A Series of One-Liners
My life seems to be a series of one-liners that I am working to string together to form some kind of meaning. Thoughts come to me while night driving along the 101, music cranked, my short dress hiked up above my thighs in a gesture of encounter with the senses. I’m feeling that old inner twist that wants to look the world directly in the eye without averting my eyes first. A spiritual stare-down.
Cool air and music slide along my thighs. I think of writing a poem that starts with this line. It’s only later that I think I could have used my phone’s voice recorder to capture the poem of skin, music, bay air and this old familiar feeling. Will it be important to note that I was an admissions rep at a college fair for the second night in a row? Will it be important to note that the first night I dressed business casual, taupe pin-stripped pants, blazer and 4-inch wine red heals and on the second night went with a short hippy dress with a plunging neck line and knee high boots? Will I want to mention the woman with the red hair tied in a bun that seemed to be continually and purposefully walking across the gym floor as if she were on an important mission away from her designated table?
By the end of the night her hair comes down. She is striking in a way. I wonder if her hair color is natural. She carries herself with a confident self-consciousness, her attention torn between what she is doing and her slightly bulging belly. On this night, she talked to the good looking man in the gray suit from Massachusetts School of Pharmacy and Health Sciences. It was a blond woman I saw him talking to the first night. He was hard not to notice. He too had a confident command of the rep scene. His self-consciousness was imperceptible, despite his scalp showing through thinning hair. The red head stood tall and erect, poised and professional. The only thing that gave her away was the way she laughed and gestured excessively. Overconfidence faintly masking nervousness and insecurity. She had some heels, open toed black and beige, at least 4 inches, and while they were clearly difficult to walk in, she pulled it off successfully. Her calf muscles were well sculpted and the heels accentuated her legs. No hose and the short black skirt helped. On her way back to her table she stopped to have a laugh and an inside joke with the blond woman in the neck high green sweater from Lewis and Clark College, something she was going to “fill her in on later.” Her smile said something of conquest. I assumed it had something to do with the good-looking, gray suit, thinning hair man, especially when I saw her exchanging business cards with him a few minutes later. Turns out they weren’t old rep friends as the friendly engagement and big gestures falsely suggested because they shook hands and I heard him say, “Nice to meet you.” She walked off with speed and confidence as if she had just made a sale. He momentarily stared at her card with a smile before putting it in his breast pocket, but he didn’t look up to watch her walk away even though every muscle in her back was pleading for him to do so.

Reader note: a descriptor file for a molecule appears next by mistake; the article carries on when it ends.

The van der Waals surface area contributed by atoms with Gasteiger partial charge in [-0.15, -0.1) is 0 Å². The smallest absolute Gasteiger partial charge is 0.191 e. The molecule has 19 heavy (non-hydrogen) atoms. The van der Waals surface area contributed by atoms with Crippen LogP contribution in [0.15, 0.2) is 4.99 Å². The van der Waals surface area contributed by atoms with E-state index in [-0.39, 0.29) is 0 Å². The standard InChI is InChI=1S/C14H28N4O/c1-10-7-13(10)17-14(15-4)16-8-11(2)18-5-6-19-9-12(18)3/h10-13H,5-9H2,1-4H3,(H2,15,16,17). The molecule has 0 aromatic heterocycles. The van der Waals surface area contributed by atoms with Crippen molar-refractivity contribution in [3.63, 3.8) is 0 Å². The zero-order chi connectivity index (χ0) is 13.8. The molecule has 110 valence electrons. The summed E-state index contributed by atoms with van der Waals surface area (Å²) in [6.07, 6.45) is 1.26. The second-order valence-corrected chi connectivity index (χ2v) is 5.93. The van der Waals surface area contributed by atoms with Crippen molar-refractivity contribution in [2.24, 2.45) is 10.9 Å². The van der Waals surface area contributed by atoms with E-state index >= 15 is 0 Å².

On the way out of the gym I ended up right behind him. He paused while someone held the door for him and then for me. He slowed to walk next to me as I knew he would and said, “So you all the way in from Colorado?” I didn’t think he had noticed me. I had never caught him looking my way. Smooth.
“No,” I said. “I live here. I worked for my university for 10 years. Now they just use me for recruitment.” He smiled and said something about me knowing well enough to not chose a career on the road, headed the other direction with a, “Have a good night.” My competitive urge receded in victory as I thought of her.
He pulled out of the parking lot at the same time as I did. I passed him and glanced over my shoulder with a smile at the red light. I drove slow as I merged on to 101 thinking he was still behind me, hoping to have one last look. The car behind me passed. It wasn’t him. I took a deep breath, laughed out loud, hiked up my dress, and let the fingering guitar tones of Dire Straits, “Water of Love,” slip along my thigh. I remembered that on the drive up to the fair, I had decided to scope out women instead of men.
I remembered that I thought up a poem and never wrote it.
I invite you to go deep into your writing and use writing to communicate what’s written on your soul and bring it alive into the world in my upcoming,